“It is all absolutely secure legally because this comes from the government of Dubai, ” he told Arab News. “Everything any investor wants to know about buying and managing property in Dubai, he can find out through Mashrooi, which means the information will be coming from the government of Dubai.”

Nakheel currently has £12 billion worth of property for sale, ranging from high-end luxury homes to “stylish, functional” accommodation for lower budgets.

Apartments in the 52-story Palm Tower (with an infinity pool on the 50th floor and views over the whole Palm complex) start at £345,000 for a studio. The tower is due to be completed in late 2019.

Nick Sajid, director of Invest Property, was also shopping for clients at the DPS and making contacts.

“Dubai is a global destination. It has the panache that London had until values got too high,” he said. The property market had also “matured” a great deal in the past 15 years.

“It used to be that everything was in the hands of just a couple of names. It was oligopolistic. Now there is balance in competition and the prices have been corrected. It is a safe bet,” he said.


Mideast plays key role in Chinese export of armed drones, report says

Updated 17 December 2018
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Mideast plays key role in Chinese export of armed drones, report says

  • China has exploited America’s selective drone export policy to become an increasingly influential player in meeting demand
  • The report is entitled “Armed Drones in the Middle East: Proliferation and Norms in the Region”

BEIRUT: The use of armed drones in the Middle East, driven largely by sales from China, has grown significantly in the past few years with an increasing number of countries and other parties using them in regional conflicts to lethal effects, a new report said Monday.
The report by the Royal United Services Institute, or RUSI, found that more and more Mideast countries have acquired armed drones, either by importing them, such as Jordan, Iraq, Saudi Arabia and the United Arab Emirates, or by building them domestically like Israel, Iran and Turkey.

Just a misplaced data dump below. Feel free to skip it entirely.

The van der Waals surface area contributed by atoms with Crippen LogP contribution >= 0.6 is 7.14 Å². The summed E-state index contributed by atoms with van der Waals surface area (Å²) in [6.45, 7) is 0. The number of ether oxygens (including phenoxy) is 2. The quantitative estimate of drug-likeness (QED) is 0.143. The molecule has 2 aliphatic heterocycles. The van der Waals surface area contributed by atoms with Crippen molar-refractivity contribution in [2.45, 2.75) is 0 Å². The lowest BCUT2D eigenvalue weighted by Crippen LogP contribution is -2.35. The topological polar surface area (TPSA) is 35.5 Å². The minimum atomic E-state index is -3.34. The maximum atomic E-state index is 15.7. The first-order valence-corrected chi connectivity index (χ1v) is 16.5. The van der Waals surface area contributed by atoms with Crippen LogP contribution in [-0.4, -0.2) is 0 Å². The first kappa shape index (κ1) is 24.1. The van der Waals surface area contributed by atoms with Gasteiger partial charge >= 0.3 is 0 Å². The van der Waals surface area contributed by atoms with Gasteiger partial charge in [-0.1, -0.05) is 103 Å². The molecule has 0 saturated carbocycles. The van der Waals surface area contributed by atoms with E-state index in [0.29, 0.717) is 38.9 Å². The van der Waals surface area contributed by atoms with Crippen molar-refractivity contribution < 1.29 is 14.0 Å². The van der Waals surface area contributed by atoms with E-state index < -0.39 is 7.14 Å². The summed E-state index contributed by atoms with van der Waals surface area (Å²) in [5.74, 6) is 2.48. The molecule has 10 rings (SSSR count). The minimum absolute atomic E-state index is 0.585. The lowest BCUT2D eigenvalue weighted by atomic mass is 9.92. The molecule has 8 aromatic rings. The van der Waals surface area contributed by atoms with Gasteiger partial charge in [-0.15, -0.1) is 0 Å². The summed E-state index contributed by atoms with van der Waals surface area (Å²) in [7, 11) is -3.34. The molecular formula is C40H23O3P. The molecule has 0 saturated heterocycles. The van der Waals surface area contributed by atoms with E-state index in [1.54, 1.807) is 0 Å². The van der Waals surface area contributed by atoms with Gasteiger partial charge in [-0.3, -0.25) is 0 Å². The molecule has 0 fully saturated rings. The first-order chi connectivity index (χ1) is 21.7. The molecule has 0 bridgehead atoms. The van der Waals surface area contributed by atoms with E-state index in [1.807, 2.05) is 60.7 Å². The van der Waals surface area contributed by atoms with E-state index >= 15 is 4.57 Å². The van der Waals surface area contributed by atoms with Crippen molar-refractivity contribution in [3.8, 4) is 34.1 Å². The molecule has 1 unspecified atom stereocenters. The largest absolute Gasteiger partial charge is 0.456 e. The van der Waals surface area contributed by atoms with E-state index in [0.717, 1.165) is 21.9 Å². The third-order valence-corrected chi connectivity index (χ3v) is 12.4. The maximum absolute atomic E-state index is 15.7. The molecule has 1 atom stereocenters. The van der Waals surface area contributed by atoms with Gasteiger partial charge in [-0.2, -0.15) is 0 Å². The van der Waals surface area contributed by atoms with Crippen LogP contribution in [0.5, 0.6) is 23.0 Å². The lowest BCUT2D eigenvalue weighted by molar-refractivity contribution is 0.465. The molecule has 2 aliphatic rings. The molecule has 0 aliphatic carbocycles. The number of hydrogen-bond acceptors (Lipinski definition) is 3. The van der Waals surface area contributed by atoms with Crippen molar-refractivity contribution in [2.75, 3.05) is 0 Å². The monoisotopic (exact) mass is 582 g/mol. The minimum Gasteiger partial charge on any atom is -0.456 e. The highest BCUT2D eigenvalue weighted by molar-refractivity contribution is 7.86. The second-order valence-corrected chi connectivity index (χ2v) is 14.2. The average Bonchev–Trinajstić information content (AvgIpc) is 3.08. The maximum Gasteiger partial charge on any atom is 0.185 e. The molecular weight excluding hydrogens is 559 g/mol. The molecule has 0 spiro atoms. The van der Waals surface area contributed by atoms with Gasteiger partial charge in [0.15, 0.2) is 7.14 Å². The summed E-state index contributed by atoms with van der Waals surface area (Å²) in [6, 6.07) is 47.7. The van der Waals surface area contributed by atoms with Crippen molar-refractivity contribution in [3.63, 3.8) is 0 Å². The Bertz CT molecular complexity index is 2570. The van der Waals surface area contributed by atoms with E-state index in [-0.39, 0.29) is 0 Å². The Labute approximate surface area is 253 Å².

China has won sales in the Middle East and elsewhere by offering drones — otherwise known as UAVs or unmanned aerial vehicles — at lower prices and without the political conditions attached by the United States.
The report , entitled “Armed Drones in the Middle East: Proliferation and Norms in the Region,” said that by capitalizing on the gap in the market over the past few years, Beijing has supplied armed drones to several countries that are not authorized to purchase them from the US, and at a dramatically cheaper price.
“China, a no-questions-asked exporter of drones, has played and is likely to continue playing a key role as a supplier of armed UAVs to the Middle East,” it said.
The report explored where and how each of the states have used their armed drones and whether they have changed the way these countries approach air power. It found that Iran, the UAE and Turkey all changed the way they employ airpower after they acquired armed drones.
For Turkey and the UAE, armed drones enabled them to conduct strikes in situations where they would not have risked using conventional aircraft, it said. Iran developed armed drones from the outset specifically to enable to project power beyond the reach of its air force, which is hamstrung by obsolete aircraft and sanctions, the report added.
The report said it remains to be seen whether and how the loosening of restrictions on the exportation of armed drones by the Trump administration will alter dynamics in the region.
“Nonetheless, proliferation in armed UAVs in the Middle East is unlikely to stop and could, in fact, even accelerate,” the report said.